Sovern Has Op-Ed in Morning Consult, Is Cited by Congressional Report, and Quoted in Media Reports

Professor Jeff Sovern’s op-ed, Financial Choice Act Prioritizes Banks Over Consumers, appeared in Morning Consult on July 25. Sovern wrote:

Remember how back in 2008, the Bush administration shepherded a $700 billion bank


Jeff Sovern

bailout through Congress? Well, the House of Representatives voted last month to rescue banks yet again. And if its bill, the Financial Choice Act, becomes law, ordinary Americans may pay a bigger price than they did for the 2008 bailout.

* * *

Supporters of the bill, claiming that every day the country loses another community bank, argue that banks are in trouble. The culprit, in their eyes, is the Dodd-Frank Act, passed in 2010 to prevent another financial crisis, which they argue imposes excessive regulation on banks.

Opponents of the bill note that, as one recent headline had it, American bank profits are higher than ever, and community bank profits rose by more than 10 percent in the first quarter of this year. Despite the consolidation of community banks — a trend that began years before Dodd-Frank, suggesting other causes for the consolidation — the country still has almost 6,000 FDIC-insured banks, and a similar number of credit unions.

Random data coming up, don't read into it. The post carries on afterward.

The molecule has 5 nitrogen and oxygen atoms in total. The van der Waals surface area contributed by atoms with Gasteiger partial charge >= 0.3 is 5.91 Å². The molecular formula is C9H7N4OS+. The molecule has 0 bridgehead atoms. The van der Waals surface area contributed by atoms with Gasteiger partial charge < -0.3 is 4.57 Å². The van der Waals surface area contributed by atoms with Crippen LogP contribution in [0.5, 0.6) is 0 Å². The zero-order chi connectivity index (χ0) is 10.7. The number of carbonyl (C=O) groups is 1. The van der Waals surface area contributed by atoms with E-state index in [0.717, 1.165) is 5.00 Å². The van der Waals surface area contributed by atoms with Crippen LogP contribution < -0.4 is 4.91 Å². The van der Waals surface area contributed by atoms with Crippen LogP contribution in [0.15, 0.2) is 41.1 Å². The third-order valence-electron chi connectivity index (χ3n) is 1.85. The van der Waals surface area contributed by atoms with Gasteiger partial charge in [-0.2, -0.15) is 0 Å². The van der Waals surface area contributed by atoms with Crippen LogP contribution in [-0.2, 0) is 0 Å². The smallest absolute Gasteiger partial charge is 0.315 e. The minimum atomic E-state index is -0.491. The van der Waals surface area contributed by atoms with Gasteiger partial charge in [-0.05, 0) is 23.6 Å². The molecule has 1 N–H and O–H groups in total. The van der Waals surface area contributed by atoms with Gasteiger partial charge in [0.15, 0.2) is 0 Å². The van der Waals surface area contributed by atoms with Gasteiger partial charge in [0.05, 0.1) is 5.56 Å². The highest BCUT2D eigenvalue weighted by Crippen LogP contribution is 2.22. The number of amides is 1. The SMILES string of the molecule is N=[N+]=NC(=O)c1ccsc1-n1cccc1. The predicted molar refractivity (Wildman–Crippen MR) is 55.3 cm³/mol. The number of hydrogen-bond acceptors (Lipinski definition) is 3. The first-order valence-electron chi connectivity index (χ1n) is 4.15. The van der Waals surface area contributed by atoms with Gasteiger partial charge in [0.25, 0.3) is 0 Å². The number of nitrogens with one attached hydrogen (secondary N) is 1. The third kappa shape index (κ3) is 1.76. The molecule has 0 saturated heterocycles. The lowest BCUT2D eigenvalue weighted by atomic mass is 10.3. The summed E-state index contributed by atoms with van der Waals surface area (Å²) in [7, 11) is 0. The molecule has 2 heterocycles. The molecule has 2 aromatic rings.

In addition, a July 21 report by the Democratic Staff of the House of Representatives Committee on Financial Services titled The Consumer Financial Protection Bureau in Perspective cited Sovern’s July 13 article in Fortune, “How This New Rule Prevents Your Bank From Ripping You Off.” The same Fortune article was also quoted in a Politico newsletter on July 20.

Sovern was also quoted in a Center for Public Integrity story, headlined “Who is killing the CFPB’s arbitration rule?”:

“We know what happens with a class action: Wells Fargo agrees to give $140 million. We also know what would happen in arbitration: Consumers who only have small claims wouldn’t get anything,” said Jeff Sovern, a law professor at St. John’s University.”

Finally, a story at titled “Why I opted out of credit card arbitration – and you should too” stated:

For that reason, opponents of arbitration call the opt-out clause an empty gesture. “I think it’s basically a trick to create the illusion of choice,” said Jeff Sovern, a professor at St. John’s University School of Law in New York, who has studied arbitration clauses in consumer contracts. Most consumers don’t understand the arbitration clause, or even know it is buried in the fine print of their contract, he said. A minuscule number of customers take advantage of it. “They don’t make it easy to opt out,” he said.

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